UK Politics

Ex-border chief unveils illegal migrant amnesty plan

Border Force official checking passport Image copyright PA

Migrants who have entered the UK illegally should be offered an amnesty, according to a former border chief.

Rob Whiteman, who led the Border Agency for two years, said it would make the post-Brexit system "manageable".

Knowing change was afoot could prompt further applications for visas and passports, he told the Guardian.

The UK is believed to be home to as many as 500,000 illegal migrants, although campaign group Migration Watch thinks the figure could be even higher.

Foreign Secretary Boris Johnson urged a similar plan during the EU referendum campaign - but said only migrants who had contributed to the economy and paid taxes for more than 12 years should be allowed to stay.

'Real progress'

Mr Whiteman - Border Agency chief executive between 2011 to 2013 - said the authorities faced a "massive" task dealing with their existing caseload and would have their hands full with the changes to the immigration system that would result from the UK leaving the EU.

Image copyright Home Office
Image caption Mr Whiteman said an amnesty could allow the authorities to focus on "higher-risk" cases

"Scant resources are rightly focused on higher risk individuals, such as foreign-national offenders who are deported on expiry of their sentence," he wrote.

While the government had made real progress, better control could not reverse the fact the system has been abused and "some people are still here after many years", he said.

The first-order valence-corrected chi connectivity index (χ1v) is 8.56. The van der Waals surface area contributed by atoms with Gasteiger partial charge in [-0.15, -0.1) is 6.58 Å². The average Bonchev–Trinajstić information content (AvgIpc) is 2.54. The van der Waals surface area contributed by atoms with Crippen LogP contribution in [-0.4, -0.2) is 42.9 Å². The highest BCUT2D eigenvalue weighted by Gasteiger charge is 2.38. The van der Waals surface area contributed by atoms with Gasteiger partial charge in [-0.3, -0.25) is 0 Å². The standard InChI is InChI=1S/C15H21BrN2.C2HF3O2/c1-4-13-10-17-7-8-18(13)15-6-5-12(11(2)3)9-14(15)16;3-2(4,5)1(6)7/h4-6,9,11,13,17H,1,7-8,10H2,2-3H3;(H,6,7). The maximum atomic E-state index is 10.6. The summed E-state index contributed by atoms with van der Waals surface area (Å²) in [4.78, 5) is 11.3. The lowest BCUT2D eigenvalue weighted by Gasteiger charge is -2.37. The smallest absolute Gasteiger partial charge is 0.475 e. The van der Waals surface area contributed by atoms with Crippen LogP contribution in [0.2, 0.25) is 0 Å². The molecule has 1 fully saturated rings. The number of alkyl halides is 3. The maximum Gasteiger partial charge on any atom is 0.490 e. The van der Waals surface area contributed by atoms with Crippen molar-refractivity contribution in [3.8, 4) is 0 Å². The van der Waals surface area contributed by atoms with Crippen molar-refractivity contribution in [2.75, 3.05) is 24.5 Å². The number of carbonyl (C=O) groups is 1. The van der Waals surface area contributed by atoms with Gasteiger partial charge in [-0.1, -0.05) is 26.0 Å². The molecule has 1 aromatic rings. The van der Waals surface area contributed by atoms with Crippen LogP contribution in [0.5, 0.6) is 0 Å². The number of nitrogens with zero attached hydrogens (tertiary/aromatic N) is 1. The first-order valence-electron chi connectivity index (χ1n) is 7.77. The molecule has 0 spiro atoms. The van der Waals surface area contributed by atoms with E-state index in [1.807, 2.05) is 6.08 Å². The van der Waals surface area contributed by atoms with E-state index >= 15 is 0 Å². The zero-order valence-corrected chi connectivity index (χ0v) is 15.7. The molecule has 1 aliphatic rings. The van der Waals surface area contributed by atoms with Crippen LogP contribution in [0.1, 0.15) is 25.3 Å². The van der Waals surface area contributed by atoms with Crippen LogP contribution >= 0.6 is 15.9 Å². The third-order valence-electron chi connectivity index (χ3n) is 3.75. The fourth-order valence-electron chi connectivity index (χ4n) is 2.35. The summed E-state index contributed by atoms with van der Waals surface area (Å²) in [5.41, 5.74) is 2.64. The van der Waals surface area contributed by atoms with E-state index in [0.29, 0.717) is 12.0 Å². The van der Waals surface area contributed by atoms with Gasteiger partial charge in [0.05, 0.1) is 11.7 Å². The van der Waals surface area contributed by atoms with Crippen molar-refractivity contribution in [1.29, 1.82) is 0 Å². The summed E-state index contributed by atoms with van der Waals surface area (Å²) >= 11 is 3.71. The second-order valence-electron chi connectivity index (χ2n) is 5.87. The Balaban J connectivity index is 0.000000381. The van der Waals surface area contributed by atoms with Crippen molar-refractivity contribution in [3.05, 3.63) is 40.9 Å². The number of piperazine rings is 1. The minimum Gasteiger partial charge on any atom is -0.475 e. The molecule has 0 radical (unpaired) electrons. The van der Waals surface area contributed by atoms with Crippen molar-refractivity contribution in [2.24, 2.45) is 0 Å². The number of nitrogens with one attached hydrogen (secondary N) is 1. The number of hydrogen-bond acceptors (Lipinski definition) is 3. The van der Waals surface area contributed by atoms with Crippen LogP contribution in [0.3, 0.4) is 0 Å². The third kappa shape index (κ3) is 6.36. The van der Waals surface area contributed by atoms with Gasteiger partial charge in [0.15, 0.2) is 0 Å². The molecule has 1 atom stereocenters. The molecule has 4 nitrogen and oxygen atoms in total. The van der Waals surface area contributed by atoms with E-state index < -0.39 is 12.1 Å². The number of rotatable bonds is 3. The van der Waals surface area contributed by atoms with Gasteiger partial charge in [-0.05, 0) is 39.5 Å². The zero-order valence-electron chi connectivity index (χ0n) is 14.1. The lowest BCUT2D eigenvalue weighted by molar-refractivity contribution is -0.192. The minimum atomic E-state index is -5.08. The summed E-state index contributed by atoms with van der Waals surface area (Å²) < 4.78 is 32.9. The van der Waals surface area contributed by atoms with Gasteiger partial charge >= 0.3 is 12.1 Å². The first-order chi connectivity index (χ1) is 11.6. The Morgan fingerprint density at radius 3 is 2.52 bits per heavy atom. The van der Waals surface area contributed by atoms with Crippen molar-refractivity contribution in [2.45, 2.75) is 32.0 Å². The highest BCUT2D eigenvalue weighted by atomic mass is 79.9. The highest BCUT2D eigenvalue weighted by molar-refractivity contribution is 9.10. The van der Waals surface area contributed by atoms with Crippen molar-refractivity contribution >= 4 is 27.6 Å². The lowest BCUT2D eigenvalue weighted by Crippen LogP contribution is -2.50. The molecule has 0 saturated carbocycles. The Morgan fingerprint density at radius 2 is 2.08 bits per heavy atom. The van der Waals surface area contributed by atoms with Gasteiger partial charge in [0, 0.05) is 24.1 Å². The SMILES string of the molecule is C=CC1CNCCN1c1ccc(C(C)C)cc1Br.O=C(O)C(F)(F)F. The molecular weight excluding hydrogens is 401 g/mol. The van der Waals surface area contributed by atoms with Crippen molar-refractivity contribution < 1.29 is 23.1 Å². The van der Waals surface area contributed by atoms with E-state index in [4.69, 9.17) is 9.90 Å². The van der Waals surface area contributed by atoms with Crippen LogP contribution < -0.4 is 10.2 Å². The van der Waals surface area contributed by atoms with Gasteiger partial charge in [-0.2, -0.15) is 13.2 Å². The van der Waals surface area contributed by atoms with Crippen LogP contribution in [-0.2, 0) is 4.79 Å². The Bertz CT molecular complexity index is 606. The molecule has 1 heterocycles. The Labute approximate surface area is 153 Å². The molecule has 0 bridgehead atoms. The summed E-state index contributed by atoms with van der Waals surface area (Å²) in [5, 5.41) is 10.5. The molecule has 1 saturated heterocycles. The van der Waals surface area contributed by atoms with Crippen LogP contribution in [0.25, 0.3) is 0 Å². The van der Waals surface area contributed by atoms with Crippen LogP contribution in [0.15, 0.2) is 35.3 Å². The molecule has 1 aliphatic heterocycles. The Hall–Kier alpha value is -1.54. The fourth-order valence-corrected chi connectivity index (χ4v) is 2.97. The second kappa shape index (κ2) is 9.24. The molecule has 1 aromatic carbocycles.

The vast majority of illegal migration cases are not active and staff resources could not cope if they were, he said.

"An appropriate amnesty would make our post-Brexit system manageable, optimise resources to focus on new cases and also strengthen border control around our lengthy coastline."

'End uncertainty'

Mr Whiteman acknowledged that allowing illegal migrants to stay would be "controversial", with some arguing that it may send the wrong signal to future would-be illegal entrants and could lead to their dependents overseas then applying too, increasing net migration.

"But the prize of taking a bold step will be considerable," he argued.

"It could shift the public mood with people here because they are allowed to be here, and would enable the government to tackle higher risk cases and improve its post-Brexit border operations."

An amnesty for appropriate cases would also end uncertainty for hundreds of thousands of people "in limbo" who are neither allowed to stay but likely to never leave or be deported, he added.

Mr Whiteman, who is now chief executive of the Chartered Institute of Public Finance and Accountancy, conceded that the next five years would see considerable work for Home Office staff managing the border, immigration and passport systems.

He argued that it is doubtful the department, even with more staff, will cope easily with the new workload "unless a line is drawn on much of the historic caseload, often going back many years".

Home Secretary Amber Rudd recently announced a fresh crackdown on illegal immigration.

From December, landlords knowingly letting rooms to illegal migrants will be liable for prosecution while next year banks will have to carry out regular checks to ensure their customers are entitled to be in the UK.

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